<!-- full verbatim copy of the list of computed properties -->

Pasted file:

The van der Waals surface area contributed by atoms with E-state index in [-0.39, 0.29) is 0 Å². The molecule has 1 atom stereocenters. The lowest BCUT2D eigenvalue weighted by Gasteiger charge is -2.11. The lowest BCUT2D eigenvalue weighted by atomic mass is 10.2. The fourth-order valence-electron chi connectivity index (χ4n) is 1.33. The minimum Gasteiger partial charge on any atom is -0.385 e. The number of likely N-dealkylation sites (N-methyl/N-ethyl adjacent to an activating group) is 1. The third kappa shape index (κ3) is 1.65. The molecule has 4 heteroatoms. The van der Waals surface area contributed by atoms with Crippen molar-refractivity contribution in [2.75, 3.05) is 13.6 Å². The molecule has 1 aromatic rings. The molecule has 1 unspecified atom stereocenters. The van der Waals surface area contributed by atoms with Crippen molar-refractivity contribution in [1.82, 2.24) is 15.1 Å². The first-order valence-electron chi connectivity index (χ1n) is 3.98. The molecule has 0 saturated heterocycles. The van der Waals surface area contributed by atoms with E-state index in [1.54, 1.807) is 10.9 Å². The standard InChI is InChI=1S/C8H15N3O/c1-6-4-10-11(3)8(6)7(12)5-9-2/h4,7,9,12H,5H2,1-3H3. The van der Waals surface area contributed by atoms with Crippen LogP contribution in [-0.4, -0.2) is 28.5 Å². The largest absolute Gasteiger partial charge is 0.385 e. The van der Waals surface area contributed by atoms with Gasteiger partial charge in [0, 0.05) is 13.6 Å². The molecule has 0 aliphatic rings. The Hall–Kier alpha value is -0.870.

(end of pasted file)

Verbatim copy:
The van der Waals surface area contributed by atoms with E-state index in [-0.39, 0.29) is 0 Å². The molecule has 1 atom stereocenters. The lowest BCUT2D eigenvalue weighted by Gasteiger charge is -2.11. The lowest BCUT2D eigenvalue weighted by atomic mass is 10.2. The fourth-order valence-electron chi connectivity index (χ4n) is 1.33. The minimum Gasteiger partial charge on any atom is -0.385 e. The number of likely N-dealkylation sites (N-methyl/N-ethyl adjacent to an activating group) is 1. The third kappa shape index (κ3) is 1.65. The molecule has 4 heteroatoms. The van der Waals surface area contributed by atoms with Crippen molar-refractivity contribution in [2.75, 3.05) is 13.6 Å². The molecule has 1 aromatic rings. The molecule has 1 unspecified atom stereocenters. The van der Waals surface area contributed by atoms with Crippen molar-refractivity contribution in [1.82, 2.24) is 15.1 Å². The first-order valence-electron chi connectivity index (χ1n) is 3.98. The molecule has 0 saturated heterocycles. The van der Waals surface area contributed by atoms with E-state index in [1.54, 1.807) is 10.9 Å². The standard InChI is InChI=1S/C8H15N3O/c1-6-4-10-11(3)8(6)7(12)5-9-2/h4,7,9,12H,5H2,1-3H3. The van der Waals surface area contributed by atoms with Crippen LogP contribution in [-0.4, -0.2) is 28.5 Å². The largest absolute Gasteiger partial charge is 0.385 e. The van der Waals surface area contributed by atoms with Gasteiger partial charge in [0, 0.05) is 13.6 Å². The molecule has 0 aliphatic rings. The Hall–Kier alpha value is -0.870.